Roman Polanski's controversial version of the classic Shakespeare play casts Jon Finch and Francesca Annis as the murderously obsessed couple who utilize witchcraft and prophecies as stepping stones to power. Polanski's first film after the murder of his wife, Sharon Tate, by the Manson
family, this graphically violent MACBETH could be read as an attempt to exorcise real-life demons. In any case, this version, if not the best Shakespearean adaptation, is certainly the most inspired in its recreation of the cold barbaric spirit of the play's original setting. The vulgarity and
gore on the screen is neither exploitative nor irresponsible, but a thoughtful interpretation that is less beholden to conventional theatrical techniques of the time. In accordance with this approach, Polanski elicited naturalistic understated performances from his actors which bolstered the
play's realism while bringing the poetry down to earth. Some would argue he brought it too far down.
While Annis's nude sleepwalking scene has been criticized as evidence of Playboy Enterprises' involvement (in fact, the script was written before Playboy agreed to produce the film), it is true to the period. The project was originally offered to Allied Artists and then to Universal but both deals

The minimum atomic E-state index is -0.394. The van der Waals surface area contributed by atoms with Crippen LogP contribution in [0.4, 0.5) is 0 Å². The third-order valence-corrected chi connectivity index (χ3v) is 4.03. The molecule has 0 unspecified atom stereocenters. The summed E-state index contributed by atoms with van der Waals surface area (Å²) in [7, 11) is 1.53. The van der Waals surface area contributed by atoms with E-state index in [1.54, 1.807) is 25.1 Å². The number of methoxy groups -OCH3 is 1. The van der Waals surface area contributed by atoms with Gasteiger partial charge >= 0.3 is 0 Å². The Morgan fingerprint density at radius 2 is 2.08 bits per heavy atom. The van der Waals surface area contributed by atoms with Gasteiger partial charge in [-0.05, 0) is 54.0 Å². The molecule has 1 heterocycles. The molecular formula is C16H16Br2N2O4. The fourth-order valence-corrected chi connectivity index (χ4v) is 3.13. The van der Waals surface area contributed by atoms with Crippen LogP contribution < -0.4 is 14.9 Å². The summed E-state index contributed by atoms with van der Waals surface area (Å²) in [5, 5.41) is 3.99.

fell through. Playboy publisher Hugh Hefner, who was anxious to diversify into film production, felt this would be an ideal project for the growing Playboy Enterprises. However it turned out to be his first major failure. Polanski originally intended to cast Tuesday Weld as Lady Macbeth, but she
declined after learning about the nude scene. Photographed in Wales during incessant downpours and fog, the picture was completed way behind schedule and lost about $3.5 million dollars. The original cut received an "X" rating.
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- Released: 1971
- Rating: R
- Review: Roman Polanski's controversial version of the classic Shakespeare play casts Jon Finch and Francesca Annis as the murderously obsessed couple who utilize witchcraft and prophecies as stepping stones to power. Polanski's first film after the murder of his w… (more)
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